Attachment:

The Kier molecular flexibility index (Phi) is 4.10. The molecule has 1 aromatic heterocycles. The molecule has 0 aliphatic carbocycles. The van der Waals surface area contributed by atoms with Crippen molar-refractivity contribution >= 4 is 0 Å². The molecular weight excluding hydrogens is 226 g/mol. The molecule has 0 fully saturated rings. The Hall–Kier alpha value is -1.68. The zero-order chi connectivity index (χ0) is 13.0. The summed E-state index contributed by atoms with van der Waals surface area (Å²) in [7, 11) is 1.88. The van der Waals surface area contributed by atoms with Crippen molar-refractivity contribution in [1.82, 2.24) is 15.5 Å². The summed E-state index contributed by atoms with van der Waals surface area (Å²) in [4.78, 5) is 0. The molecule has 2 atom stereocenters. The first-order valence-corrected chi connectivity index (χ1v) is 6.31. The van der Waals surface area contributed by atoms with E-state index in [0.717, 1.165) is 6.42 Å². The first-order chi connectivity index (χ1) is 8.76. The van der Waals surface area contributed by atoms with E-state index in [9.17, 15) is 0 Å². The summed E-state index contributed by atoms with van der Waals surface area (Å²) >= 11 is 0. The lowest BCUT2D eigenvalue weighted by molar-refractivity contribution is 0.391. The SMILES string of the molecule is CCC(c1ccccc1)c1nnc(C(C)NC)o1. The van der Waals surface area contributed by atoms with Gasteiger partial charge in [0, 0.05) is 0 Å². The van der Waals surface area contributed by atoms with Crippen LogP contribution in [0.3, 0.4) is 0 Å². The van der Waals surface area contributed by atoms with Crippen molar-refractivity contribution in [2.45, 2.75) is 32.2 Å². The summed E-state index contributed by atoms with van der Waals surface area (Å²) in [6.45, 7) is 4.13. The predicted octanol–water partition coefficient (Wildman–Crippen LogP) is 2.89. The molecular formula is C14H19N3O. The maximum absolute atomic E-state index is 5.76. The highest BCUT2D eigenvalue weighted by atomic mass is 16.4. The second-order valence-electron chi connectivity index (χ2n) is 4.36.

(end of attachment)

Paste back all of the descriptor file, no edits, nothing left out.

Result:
The Kier molecular flexibility index (Phi) is 4.10. The molecule has 1 aromatic heterocycles. The molecule has 0 aliphatic carbocycles. The van der Waals surface area contributed by atoms with Crippen molar-refractivity contribution >= 4 is 0 Å². The molecular weight excluding hydrogens is 226 g/mol. The molecule has 0 fully saturated rings. The Hall–Kier alpha value is -1.68. The zero-order chi connectivity index (χ0) is 13.0. The summed E-state index contributed by atoms with van der Waals surface area (Å²) in [7, 11) is 1.88. The van der Waals surface area contributed by atoms with Crippen molar-refractivity contribution in [1.82, 2.24) is 15.5 Å². The summed E-state index contributed by atoms with van der Waals surface area (Å²) in [4.78, 5) is 0. The molecule has 2 atom stereocenters. The first-order valence-corrected chi connectivity index (χ1v) is 6.31. The van der Waals surface area contributed by atoms with E-state index in [0.717, 1.165) is 6.42 Å². The first-order chi connectivity index (χ1) is 8.76. The van der Waals surface area contributed by atoms with E-state index in [9.17, 15) is 0 Å². The summed E-state index contributed by atoms with van der Waals surface area (Å²) >= 11 is 0. The lowest BCUT2D eigenvalue weighted by molar-refractivity contribution is 0.391. The SMILES string of the molecule is CCC(c1ccccc1)c1nnc(C(C)NC)o1. The van der Waals surface area contributed by atoms with Gasteiger partial charge in [0, 0.05) is 0 Å². The van der Waals surface area contributed by atoms with Crippen LogP contribution in [0.3, 0.4) is 0 Å². The van der Waals surface area contributed by atoms with Crippen molar-refractivity contribution in [2.45, 2.75) is 32.2 Å². The summed E-state index contributed by atoms with van der Waals surface area (Å²) in [6.45, 7) is 4.13. The predicted octanol–water partition coefficient (Wildman–Crippen LogP) is 2.89. The molecular formula is C14H19N3O. The maximum absolute atomic E-state index is 5.76. The highest BCUT2D eigenvalue weighted by atomic mass is 16.4. The second-order valence-electron chi connectivity index (χ2n) is 4.36.